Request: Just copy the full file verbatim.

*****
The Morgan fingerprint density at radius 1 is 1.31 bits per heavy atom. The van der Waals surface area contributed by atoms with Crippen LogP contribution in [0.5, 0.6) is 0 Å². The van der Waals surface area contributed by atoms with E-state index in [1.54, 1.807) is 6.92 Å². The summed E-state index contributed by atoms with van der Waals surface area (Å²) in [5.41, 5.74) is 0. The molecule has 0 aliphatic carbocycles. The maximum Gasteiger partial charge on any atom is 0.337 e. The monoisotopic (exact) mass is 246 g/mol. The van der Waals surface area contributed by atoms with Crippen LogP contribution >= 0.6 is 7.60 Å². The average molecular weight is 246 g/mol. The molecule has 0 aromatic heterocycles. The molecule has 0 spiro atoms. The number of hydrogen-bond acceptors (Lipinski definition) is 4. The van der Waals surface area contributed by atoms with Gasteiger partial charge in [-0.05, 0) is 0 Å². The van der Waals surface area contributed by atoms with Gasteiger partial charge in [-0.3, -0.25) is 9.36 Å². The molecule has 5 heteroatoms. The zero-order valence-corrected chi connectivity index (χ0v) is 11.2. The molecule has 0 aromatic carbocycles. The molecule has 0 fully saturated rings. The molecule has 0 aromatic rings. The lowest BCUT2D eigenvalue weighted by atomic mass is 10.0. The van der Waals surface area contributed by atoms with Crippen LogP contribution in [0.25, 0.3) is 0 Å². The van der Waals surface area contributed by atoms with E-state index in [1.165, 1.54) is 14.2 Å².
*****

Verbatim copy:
The Morgan fingerprint density at radius 1 is 1.31 bits per heavy atom. The van der Waals surface area contributed by atoms with Crippen LogP contribution in [0.5, 0.6) is 0 Å². The van der Waals surface area contributed by atoms with E-state index in [1.54, 1.807) is 6.92 Å². The summed E-state index contributed by atoms with van der Waals surface area (Å²) in [5.41, 5.74) is 0. The molecule has 0 aliphatic carbocycles. The maximum Gasteiger partial charge on any atom is 0.337 e. The monoisotopic (exact) mass is 246 g/mol. The van der Waals surface area contributed by atoms with Crippen LogP contribution >= 0.6 is 7.60 Å². The average molecular weight is 246 g/mol. The molecule has 0 aromatic heterocycles. The molecule has 0 spiro atoms. The number of hydrogen-bond acceptors (Lipinski definition) is 4. The van der Waals surface area contributed by atoms with Gasteiger partial charge in [-0.05, 0) is 0 Å². The van der Waals surface area contributed by atoms with Gasteiger partial charge in [-0.3, -0.25) is 9.36 Å². The molecule has 5 heteroatoms. The zero-order valence-corrected chi connectivity index (χ0v) is 11.2. The molecule has 0 aromatic carbocycles. The molecule has 0 fully saturated rings. The molecule has 0 aromatic rings. The lowest BCUT2D eigenvalue weighted by atomic mass is 10.0. The van der Waals surface area contributed by atoms with Crippen LogP contribution in [0.25, 0.3) is 0 Å². The van der Waals surface area contributed by atoms with E-state index in [1.165, 1.54) is 14.2 Å².